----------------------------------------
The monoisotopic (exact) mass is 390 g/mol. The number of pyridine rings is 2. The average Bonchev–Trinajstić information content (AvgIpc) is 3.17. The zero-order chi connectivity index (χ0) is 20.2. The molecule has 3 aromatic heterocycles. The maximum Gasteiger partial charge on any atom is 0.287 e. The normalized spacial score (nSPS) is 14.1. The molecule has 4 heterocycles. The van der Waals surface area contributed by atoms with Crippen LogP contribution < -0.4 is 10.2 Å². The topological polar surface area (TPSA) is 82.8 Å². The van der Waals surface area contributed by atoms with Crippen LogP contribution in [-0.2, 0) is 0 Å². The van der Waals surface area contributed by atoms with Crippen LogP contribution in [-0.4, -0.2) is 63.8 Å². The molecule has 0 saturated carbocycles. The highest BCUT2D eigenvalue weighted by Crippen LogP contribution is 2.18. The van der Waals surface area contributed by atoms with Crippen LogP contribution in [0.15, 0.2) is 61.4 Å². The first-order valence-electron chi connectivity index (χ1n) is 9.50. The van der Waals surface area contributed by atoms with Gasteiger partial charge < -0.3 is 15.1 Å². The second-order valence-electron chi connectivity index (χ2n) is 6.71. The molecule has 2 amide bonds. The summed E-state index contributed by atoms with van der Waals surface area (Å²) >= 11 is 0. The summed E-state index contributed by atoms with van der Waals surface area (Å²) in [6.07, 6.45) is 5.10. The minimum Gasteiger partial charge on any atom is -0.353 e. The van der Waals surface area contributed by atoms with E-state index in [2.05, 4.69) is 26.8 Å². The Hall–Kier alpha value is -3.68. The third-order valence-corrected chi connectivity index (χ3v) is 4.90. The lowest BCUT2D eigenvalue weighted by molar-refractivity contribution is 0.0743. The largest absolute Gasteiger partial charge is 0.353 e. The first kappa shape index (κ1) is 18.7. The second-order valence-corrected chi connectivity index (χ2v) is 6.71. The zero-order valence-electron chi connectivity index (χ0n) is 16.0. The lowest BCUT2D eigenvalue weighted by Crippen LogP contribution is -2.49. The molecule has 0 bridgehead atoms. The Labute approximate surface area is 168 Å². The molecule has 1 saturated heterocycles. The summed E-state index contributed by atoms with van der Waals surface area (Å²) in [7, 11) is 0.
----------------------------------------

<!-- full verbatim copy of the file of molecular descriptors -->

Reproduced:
The monoisotopic (exact) mass is 390 g/mol. The number of pyridine rings is 2. The average Bonchev–Trinajstić information content (AvgIpc) is 3.17. The zero-order chi connectivity index (χ0) is 20.2. The molecule has 3 aromatic heterocycles. The maximum Gasteiger partial charge on any atom is 0.287 e. The normalized spacial score (nSPS) is 14.1. The molecule has 4 heterocycles. The van der Waals surface area contributed by atoms with Crippen LogP contribution < -0.4 is 10.2 Å². The topological polar surface area (TPSA) is 82.8 Å². The van der Waals surface area contributed by atoms with Crippen LogP contribution in [-0.2, 0) is 0 Å². The van der Waals surface area contributed by atoms with Crippen LogP contribution in [-0.4, -0.2) is 63.8 Å². The molecule has 0 saturated carbocycles. The highest BCUT2D eigenvalue weighted by Crippen LogP contribution is 2.18. The van der Waals surface area contributed by atoms with Crippen LogP contribution in [0.15, 0.2) is 61.4 Å². The first-order valence-electron chi connectivity index (χ1n) is 9.50. The van der Waals surface area contributed by atoms with Gasteiger partial charge < -0.3 is 15.1 Å². The second-order valence-electron chi connectivity index (χ2n) is 6.71. The molecule has 2 amide bonds. The summed E-state index contributed by atoms with van der Waals surface area (Å²) >= 11 is 0. The summed E-state index contributed by atoms with van der Waals surface area (Å²) in [6.07, 6.45) is 5.10. The minimum Gasteiger partial charge on any atom is -0.353 e. The van der Waals surface area contributed by atoms with E-state index in [2.05, 4.69) is 26.8 Å². The Hall–Kier alpha value is -3.68. The third-order valence-corrected chi connectivity index (χ3v) is 4.90. The lowest BCUT2D eigenvalue weighted by molar-refractivity contribution is 0.0743. The largest absolute Gasteiger partial charge is 0.353 e. The first kappa shape index (κ1) is 18.7. The second-order valence-corrected chi connectivity index (χ2v) is 6.71. The zero-order valence-electron chi connectivity index (χ0n) is 16.0. The lowest BCUT2D eigenvalue weighted by Crippen LogP contribution is -2.49. The molecule has 0 bridgehead atoms. The Labute approximate surface area is 168 Å². The molecule has 1 saturated heterocycles. The summed E-state index contributed by atoms with van der Waals surface area (Å²) in [7, 11) is 0.